Funny! Personally, I would draw the opposite comparison. I would describe any car dealer who told you that you that your car could run on orange juice as a snake oil salesman, and I would say the same of any scientist who confidently asserted that simple organic chemicals (such as amino acids) were capable of assembling themselves (over a one-billion-year period) into even a basic replication-translation system with a genetic code. There’s just as much evidence for the second assertion as for the first: none. In fact, the first assertion is more plausible than the second – see here and see this peer-reviewed article here.

Funnily enough, none of Professor Moran’s commenters seem to have noticed that what Moran calls the “recent decision” by the government of the United Kingdom to ban the teaching of creationism in “all Academies and Free Schools, both those that already exist and those that will open in the future” actually took place over a year ago. Now that’s funny.

14 Replies to “One year on, Larry Moran attacks UK ban on teaching of non-naturalistic theories of origins in State-funded science classes

  1. 1
    Robert Byers says:

    State control of truth/conclusions in society , and so public institutions, used to be the great repulsion for free people in the Anglo-American civilization. the hopeless Europeans and the rest controlled the peoples conclusions.opinions.
    Not England is as dumb and bad. In other things too.

    First this is a attack on christian doctrines as options for truth in certain subjects.
    Second its state enforced conclusions of what is not true. Creationism is illegal because its untrue otherwise they would be saying a option for truth is illegal in subjects teaching/investigating what is true.
    Third its an attack on the peoples freedom of thought and speech etc.

    It shows how they fear the modern revolution of ID/YEC.
    they are afraid and they right and they will fail in this reaction.
    They are bad, dumb, and losers.
    Any other subject being banned would be attacked by more people I think.

    They provoke creationists at every level.
    They act like any oppressive regime one ever read about in history.

  2. 2
    kairosfocus says:

    VJT,

    thanks for highlighting.

    From where I sit, this is all that is needed:

    to protect academic freedom (especially the right of educators, researchers and students to study, state, discuss and teach the well-grounded facts and significant issues or views on matters relevant to reasonable educational or academic objectives without retaliation).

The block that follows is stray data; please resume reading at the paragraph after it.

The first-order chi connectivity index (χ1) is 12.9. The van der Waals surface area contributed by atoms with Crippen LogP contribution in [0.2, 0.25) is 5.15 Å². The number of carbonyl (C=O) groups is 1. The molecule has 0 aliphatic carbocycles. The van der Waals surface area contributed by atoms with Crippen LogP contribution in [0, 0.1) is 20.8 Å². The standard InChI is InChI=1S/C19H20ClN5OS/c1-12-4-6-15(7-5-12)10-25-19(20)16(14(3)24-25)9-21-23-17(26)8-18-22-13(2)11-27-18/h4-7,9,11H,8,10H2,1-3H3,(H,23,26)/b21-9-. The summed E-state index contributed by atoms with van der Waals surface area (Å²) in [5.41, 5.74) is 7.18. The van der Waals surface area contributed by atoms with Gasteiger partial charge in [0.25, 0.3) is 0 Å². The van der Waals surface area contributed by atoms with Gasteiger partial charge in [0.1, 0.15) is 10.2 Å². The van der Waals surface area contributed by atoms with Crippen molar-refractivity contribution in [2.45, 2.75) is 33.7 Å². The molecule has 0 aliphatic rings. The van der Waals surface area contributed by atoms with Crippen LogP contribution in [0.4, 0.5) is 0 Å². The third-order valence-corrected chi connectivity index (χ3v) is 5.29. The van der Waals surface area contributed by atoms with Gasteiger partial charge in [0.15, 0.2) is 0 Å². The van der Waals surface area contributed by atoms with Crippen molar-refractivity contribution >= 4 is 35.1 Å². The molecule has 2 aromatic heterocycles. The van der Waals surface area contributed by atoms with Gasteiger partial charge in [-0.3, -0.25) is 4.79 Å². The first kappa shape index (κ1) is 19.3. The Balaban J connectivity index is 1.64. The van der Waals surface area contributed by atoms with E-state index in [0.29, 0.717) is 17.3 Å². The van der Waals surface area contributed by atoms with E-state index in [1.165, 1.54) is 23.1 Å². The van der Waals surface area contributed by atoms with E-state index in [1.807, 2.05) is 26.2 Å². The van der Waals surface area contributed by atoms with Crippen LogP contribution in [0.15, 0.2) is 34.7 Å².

That is, we should defend genuine academic freedom to study, research, teach and learn without fear of retaliation. And certainly, not censorship, control and manipulative indoctrination in lab coat clad agendas or other politically correct or convenient ideologies.

    Anything beyond genuine freedom cometh of evil.

    KF

    PS: Writing indoctrination and ideological agendas into syllabuses for key national or regional exams tied to general High School certification or university access or advanced placement should also be seen for what it is. A is A.

  3. 3
    Kaz says:

    vjtorley: “Politicians should not be deciding what kind of science should, and should not, be taught in schools…”

    Neither should judges, for that matter.

    Robert Byres: “It shows how they fear the modern revolution of ID/YEC.”

    That’s clearly true. If the Darwin lobby thought that Darwinism was so well confirmed vis a vis its larger claims so as to be beyond question, then they wouldn’t feel the need to bully people from considering alternatives. They’d welcome the chance to show how Darwinism is the best explanation among competing hypotheses.

    They’re bullies because they’re cowards.

    ~Sean

  4. 4
    kairosfocus says:

    F/N: Note this, from Coyne, in Nat Geog:

    If you teach evolution, you’re teaching the one form of science that hits Abrahamic religions in the solar plexus. You can teach chemistry and physics and physiology and other forms of science-based inquiry, like archaeology and history, and religious people don’t have any problem with that. But, for evolution, they do.